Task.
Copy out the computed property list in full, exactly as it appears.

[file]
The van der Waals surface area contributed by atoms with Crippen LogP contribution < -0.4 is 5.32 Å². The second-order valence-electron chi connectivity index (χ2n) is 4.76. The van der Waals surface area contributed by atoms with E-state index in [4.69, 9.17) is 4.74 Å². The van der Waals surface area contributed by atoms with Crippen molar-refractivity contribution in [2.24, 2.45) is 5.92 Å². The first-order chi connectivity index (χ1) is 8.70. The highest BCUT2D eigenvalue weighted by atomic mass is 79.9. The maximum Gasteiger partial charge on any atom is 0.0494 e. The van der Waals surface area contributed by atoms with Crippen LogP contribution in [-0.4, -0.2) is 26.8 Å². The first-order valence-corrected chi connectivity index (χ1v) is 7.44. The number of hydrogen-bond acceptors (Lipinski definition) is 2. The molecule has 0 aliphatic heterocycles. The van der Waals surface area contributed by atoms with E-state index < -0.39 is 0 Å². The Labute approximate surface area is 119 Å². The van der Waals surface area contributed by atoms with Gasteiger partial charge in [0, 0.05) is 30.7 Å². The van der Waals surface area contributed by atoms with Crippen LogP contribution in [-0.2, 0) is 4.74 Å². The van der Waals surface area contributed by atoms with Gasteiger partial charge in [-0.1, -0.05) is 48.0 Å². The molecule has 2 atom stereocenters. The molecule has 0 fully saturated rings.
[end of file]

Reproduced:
The van der Waals surface area contributed by atoms with Crippen LogP contribution < -0.4 is 5.32 Å². The second-order valence-electron chi connectivity index (χ2n) is 4.76. The van der Waals surface area contributed by atoms with E-state index in [4.69, 9.17) is 4.74 Å². The van der Waals surface area contributed by atoms with Crippen molar-refractivity contribution in [2.24, 2.45) is 5.92 Å². The first-order chi connectivity index (χ1) is 8.70. The highest BCUT2D eigenvalue weighted by atomic mass is 79.9. The maximum Gasteiger partial charge on any atom is 0.0494 e. The van der Waals surface area contributed by atoms with Crippen LogP contribution in [-0.4, -0.2) is 26.8 Å². The first-order valence-corrected chi connectivity index (χ1v) is 7.44. The number of hydrogen-bond acceptors (Lipinski definition) is 2. The molecule has 0 aliphatic heterocycles. The van der Waals surface area contributed by atoms with E-state index < -0.39 is 0 Å². The Labute approximate surface area is 119 Å². The van der Waals surface area contributed by atoms with Gasteiger partial charge in [0, 0.05) is 30.7 Å². The van der Waals surface area contributed by atoms with Crippen LogP contribution in [-0.2, 0) is 4.74 Å². The van der Waals surface area contributed by atoms with Gasteiger partial charge in [-0.1, -0.05) is 48.0 Å². The molecule has 2 atom stereocenters. The molecule has 0 fully saturated rings.